It is hard to know what to write today - because I am writing this in the past. Today's landscape may be very different from yesterday's. Are we a nation irrevocably divided or a nation still hanging together by a thread? You, reading this, will know if Scotland is still with us. I do not yet.
It is a rare thing to realise, in advance, that a day of history is happening. Normally we can only look back and see with hindsight that it was so. Sometimes it's a small thing - a pebble which rolls a little way, almost unnoticed, and then sets off an avalanche of global proportions. Sometimes it's something so epic, so inconceivable, that it is itself the avalanche.
As writers and readers, I think we have a responsibility to mark days of history, even if only for ourselves. So I ask this of all of you reading this, writers or not: will you write today, please? Whichever side of the debate you have been on, - yes, no, or none - will you write down your experience of it so that future generations can know how you felt today? Whether you choose fiction or fact doesn't matter, whether you publish or keep it private doesn't matter. What matters is that it's there, a body of evidence for future generations if they want to read it. I will come back later today and write down my own reactions below. It will probably be a very emotional addendum, whatever the result. I am a Scot, after all.
Postscriptum: 8.30am 19th September 2014 written as events unfolded:
"I wake all at once, dumped rudely out of sleep, ears full of the morning twittering of the blackbird in the apple tree. He is louder than usual, his song urgent, a reveille.
Get up get up get up!
Then I remember.
My heart gives a great bang, and my inner workings tingle, small jolts of nerve lightning tugging at and twitching my muscles. My belly is uneasy, empty yet clenching, surging upwards.
It is today.
I want to know. And yet, I don't.
I lie there, warm, until I can't any more, then I open the shutters. The sudden flood of grey light makes me squint, screw up my blind mole eyes. There are more fallen apples today, and a crow flies away into the dim mist. Am I looking out on a world quite changed from yesterday?
I went to bed before midnight, unable to bear the vapid maundering on the BBC. At the bottom of everything then lay the one fact: "We don't know anything, and we're going to tell you so over and over in a myriad ways." The news pundits on Twitter though - they thought differently. Most had already called it for the No camp.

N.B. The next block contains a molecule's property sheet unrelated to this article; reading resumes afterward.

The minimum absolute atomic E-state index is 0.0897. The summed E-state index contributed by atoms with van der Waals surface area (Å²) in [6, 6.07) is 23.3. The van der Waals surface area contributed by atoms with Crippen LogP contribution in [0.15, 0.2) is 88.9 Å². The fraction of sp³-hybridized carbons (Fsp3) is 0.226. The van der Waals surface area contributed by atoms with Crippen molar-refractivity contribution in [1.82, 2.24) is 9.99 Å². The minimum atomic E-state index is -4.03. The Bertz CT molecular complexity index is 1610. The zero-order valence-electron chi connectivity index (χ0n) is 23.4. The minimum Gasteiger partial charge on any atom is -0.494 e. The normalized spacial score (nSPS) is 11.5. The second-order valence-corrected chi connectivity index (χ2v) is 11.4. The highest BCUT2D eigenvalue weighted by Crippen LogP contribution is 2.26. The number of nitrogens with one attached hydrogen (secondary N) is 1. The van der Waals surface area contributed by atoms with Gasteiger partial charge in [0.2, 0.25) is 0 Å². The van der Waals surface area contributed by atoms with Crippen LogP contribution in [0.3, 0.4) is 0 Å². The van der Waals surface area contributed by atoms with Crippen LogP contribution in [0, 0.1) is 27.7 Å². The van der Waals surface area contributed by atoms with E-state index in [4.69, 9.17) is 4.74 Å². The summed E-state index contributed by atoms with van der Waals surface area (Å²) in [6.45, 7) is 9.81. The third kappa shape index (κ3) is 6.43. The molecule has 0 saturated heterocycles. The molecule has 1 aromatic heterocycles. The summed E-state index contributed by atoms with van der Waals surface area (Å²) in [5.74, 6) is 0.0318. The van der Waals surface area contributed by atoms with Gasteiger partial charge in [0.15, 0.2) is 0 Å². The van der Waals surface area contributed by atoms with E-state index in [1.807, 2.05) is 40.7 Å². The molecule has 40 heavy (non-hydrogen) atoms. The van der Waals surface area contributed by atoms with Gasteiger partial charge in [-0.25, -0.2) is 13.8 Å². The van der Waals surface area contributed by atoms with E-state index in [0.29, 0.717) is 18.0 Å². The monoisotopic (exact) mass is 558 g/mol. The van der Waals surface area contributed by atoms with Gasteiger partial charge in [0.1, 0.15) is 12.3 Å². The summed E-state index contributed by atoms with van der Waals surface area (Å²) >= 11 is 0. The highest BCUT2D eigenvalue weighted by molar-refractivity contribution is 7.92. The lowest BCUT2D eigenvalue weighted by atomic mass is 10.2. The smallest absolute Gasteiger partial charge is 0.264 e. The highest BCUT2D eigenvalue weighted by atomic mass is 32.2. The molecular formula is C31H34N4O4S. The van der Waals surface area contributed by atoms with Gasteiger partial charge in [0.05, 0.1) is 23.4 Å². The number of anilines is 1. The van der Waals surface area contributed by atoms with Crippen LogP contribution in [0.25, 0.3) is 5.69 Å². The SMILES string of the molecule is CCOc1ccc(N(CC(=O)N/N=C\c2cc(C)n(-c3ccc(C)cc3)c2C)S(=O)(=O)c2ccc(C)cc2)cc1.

But will it be?
I can't bear to turn on the radio or TV yet. Because when I do it will be real - whatever 'it' is. It can't be undone. I won't be able to go back to nervous ignorance. You may wonder why I'm making such a fuss. It's hard to explain. I tried writing a love letter to Scotland earlier in the week. It goes some way to telling you how important this vote is to me. Right now, though, the memory I have which comes closest to the way I feel now is 17 January 1991 when I watched the first planes go into Iraq and wondered, as I laid hands on my three-month-pregnant belly, what sort of world I was bringing my child into. I have the same sense that the world is about to shift under my feet.
I can't be a coward any longer.
The stairs creak under my feet in the empty house.
My fingers slide and stumble on the small round buttons.
Oh God! Anticlimax. It's the weather. Hurry up, woman! I want to know now, get it over. Oh, please. I don't care about muggy nights and chilly in rural areas...cloudy, murky, dawn bright over Scotland, the words tumble past, meaningless.
The figures flash up on the screen, red and green. Suddenly I'm not sure how I feel as the politicians witter on and on to BBC Hugh.
Am I happy we're still together?
Yes. I wanted that. I believe in our Union.
Am I proud?
Yes. Immensely. This is democracy at work. People - old ones and young ones and all in between - have voted in millions. An 86% turnout? There's a tightening in my throat and a prickling in my nose. That's amazing, humbling.
But although we are still together, those Scots, my soul brothers and sisters, my family, have changed the landscape of the (still) United Kingdom together and forever through the power of the ballot box.
Their voices cannot be ignored, and I find myself on my feet and cheering that.
It is time and past time for change.
So thank you, beloved Scotland, both the passionate Ayes and the passionate Noes. You have done us all a service. We just don't know the shape of it yet.
Millions more words of witness will be written to mark this day of history. These are mine."
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